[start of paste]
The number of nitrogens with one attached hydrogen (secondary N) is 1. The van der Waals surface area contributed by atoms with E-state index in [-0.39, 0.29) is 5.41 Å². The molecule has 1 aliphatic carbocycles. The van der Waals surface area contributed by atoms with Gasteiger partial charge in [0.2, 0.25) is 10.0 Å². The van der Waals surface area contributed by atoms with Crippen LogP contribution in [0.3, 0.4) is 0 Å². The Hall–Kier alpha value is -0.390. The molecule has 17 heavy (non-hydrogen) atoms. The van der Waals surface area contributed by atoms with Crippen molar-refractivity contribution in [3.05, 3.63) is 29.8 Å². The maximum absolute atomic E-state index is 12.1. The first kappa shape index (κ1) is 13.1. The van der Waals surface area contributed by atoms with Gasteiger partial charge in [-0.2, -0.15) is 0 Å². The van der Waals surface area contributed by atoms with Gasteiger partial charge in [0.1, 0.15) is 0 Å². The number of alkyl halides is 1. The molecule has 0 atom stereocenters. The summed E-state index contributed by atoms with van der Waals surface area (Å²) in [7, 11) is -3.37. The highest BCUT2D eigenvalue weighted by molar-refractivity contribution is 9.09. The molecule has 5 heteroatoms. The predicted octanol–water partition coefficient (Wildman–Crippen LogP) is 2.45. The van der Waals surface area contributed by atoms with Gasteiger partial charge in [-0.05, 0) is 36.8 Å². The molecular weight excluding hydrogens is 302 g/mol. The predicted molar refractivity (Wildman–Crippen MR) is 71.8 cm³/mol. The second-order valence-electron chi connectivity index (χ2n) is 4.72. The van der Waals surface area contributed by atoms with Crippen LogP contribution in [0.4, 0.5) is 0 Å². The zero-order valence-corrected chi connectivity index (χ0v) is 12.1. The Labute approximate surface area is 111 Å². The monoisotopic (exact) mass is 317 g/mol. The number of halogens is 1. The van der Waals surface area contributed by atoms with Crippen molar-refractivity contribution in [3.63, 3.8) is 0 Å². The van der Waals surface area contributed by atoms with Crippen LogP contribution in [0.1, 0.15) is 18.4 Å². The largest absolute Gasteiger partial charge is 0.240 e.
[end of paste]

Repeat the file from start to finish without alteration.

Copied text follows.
The number of nitrogens with one attached hydrogen (secondary N) is 1. The van der Waals surface area contributed by atoms with E-state index in [-0.39, 0.29) is 5.41 Å². The molecule has 1 aliphatic carbocycles. The van der Waals surface area contributed by atoms with Gasteiger partial charge in [0.2, 0.25) is 10.0 Å². The van der Waals surface area contributed by atoms with Crippen LogP contribution in [0.3, 0.4) is 0 Å². The Hall–Kier alpha value is -0.390. The molecule has 17 heavy (non-hydrogen) atoms. The van der Waals surface area contributed by atoms with Crippen molar-refractivity contribution in [3.05, 3.63) is 29.8 Å². The maximum absolute atomic E-state index is 12.1. The first kappa shape index (κ1) is 13.1. The van der Waals surface area contributed by atoms with Gasteiger partial charge in [-0.2, -0.15) is 0 Å². The van der Waals surface area contributed by atoms with Gasteiger partial charge in [0.1, 0.15) is 0 Å². The number of alkyl halides is 1. The molecule has 0 atom stereocenters. The summed E-state index contributed by atoms with van der Waals surface area (Å²) in [7, 11) is -3.37. The highest BCUT2D eigenvalue weighted by molar-refractivity contribution is 9.09. The molecule has 5 heteroatoms. The predicted octanol–water partition coefficient (Wildman–Crippen LogP) is 2.45. The van der Waals surface area contributed by atoms with Gasteiger partial charge in [-0.05, 0) is 36.8 Å². The molecular weight excluding hydrogens is 302 g/mol. The predicted molar refractivity (Wildman–Crippen MR) is 71.8 cm³/mol. The second-order valence-electron chi connectivity index (χ2n) is 4.72. The van der Waals surface area contributed by atoms with Crippen LogP contribution in [0.4, 0.5) is 0 Å². The zero-order valence-corrected chi connectivity index (χ0v) is 12.1. The Labute approximate surface area is 111 Å². The monoisotopic (exact) mass is 317 g/mol. The number of halogens is 1. The van der Waals surface area contributed by atoms with Crippen molar-refractivity contribution in [3.63, 3.8) is 0 Å². The van der Waals surface area contributed by atoms with Crippen LogP contribution in [0.1, 0.15) is 18.4 Å². The largest absolute Gasteiger partial charge is 0.240 e.